Abhinav, please comment on the following statement:
Real growth through technological innovation can only happen when everyone participates. ‘Yes. I believe technology should be inclusive and I think one of the challenges is that we gotta break through the digital divide. One of the biggest challenges for this industry is the shortage of talent. Today there are about 6 million open jobs across the technology industry globally. And the reason they’re open is because either, in the education system, there aren't enough students who've chosen STEM career. Or the exact skills which are needed. There aren't enough people trained in it. And some areas are going really fast, like cybersecurity or IoT. You're talking about data scientists, artificial intelligence scientists. I think that's an opportunity for our inclusion problem. What technology and the internet have done is making people digitally literate. We have a lot of programs, of course in India but also here in Europe, in the United States and other places. Many of our engineers volunteer at schools, teach children about robotics and excite them about careers in this field, but also help teachers. I think one of the key things in helping educate the next generation about technology is to give teachers the tool to help them do so.’
It seems the future holds too many challenges for just one CMO or communications officer to tackle. How does that feel? Do you feel the weight of the world on your shoulders? Abhinav: ‘There is a lot thrown on CMOs, but it’s the hardest time in the world to be a CEO. The expectations of you are not just to lead your company, but also transform your business, society. Opine on everything. Manage talent, manage investors, more activist investors. It's a tough job.
‘CMOs as well are under a lot of pressure as businesses have grown in scale and complexity and stakeholder complexities in continuously adding value and in creating growth for the business, in strengthening the brand, and finding new ways to engage your customers, audiences… And at the end of the day figuring out what are those 9,932 tools and which one should they use?’
‘Having said that, I think it's always better to have a lot of problems to solve. Because then you have the potential to make your role relevant and your contributions to your organization more relevant. I think anyone who goes in for these roles needs to enjoy that challenge. But also I think it is about ruthlessly prioritizing what you work on and what you don't. Because there is so much thrown at you that your ability to prioritize for yourself and your teams and take them in the right direction is really important.’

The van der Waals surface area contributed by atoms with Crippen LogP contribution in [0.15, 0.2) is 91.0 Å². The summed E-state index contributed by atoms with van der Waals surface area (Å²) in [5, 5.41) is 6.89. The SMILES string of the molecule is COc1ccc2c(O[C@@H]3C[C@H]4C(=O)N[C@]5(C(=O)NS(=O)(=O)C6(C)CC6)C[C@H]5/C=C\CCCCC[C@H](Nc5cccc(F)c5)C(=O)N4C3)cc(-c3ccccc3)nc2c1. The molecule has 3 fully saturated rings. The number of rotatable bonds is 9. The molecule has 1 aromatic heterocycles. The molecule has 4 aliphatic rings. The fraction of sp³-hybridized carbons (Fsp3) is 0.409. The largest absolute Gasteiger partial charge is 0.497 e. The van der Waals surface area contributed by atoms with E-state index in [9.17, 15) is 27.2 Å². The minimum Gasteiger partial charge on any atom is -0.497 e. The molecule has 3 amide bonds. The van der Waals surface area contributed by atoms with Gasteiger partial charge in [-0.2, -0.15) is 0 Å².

More about sponsoring: ‘One of our big investments in our portfolio on the sports sponsored side are marathons and running platforms. Today we partner up to 14 running platforms across the world. Very iconic properties like the TCS New York City Marathon, the TCS London Marathon we signed on last year and right here in Amsterdam, the TCS Amsterdam Marathon.’
How do marathons relate to your brand? How does that strengthen your brand? ‘So marathons do many interesting things for us. We got into marathons, not because of a brand, but for a very different reason. We look at it from the point of view of the health and wellness of our workforce and our clients. One of the challenges of being a typical software engineer, is that you're spending most of your day punching a laptop. Creating great innovations is not great for your health. We had some programs to improve wellness inside. Our CEO at that time took up running as well and we encouraged people to do that. But I think the benefit it has done for us from a brand point of view, it really takes a brand down at a city level. Into business hubs where a large part of our client- and our employee base is.’
‘The sheer visibility the brand gets: one of the challenges of being in a B2B services business is that our product is invisible. These marathons change that. and we bring a lot of technology to these events.’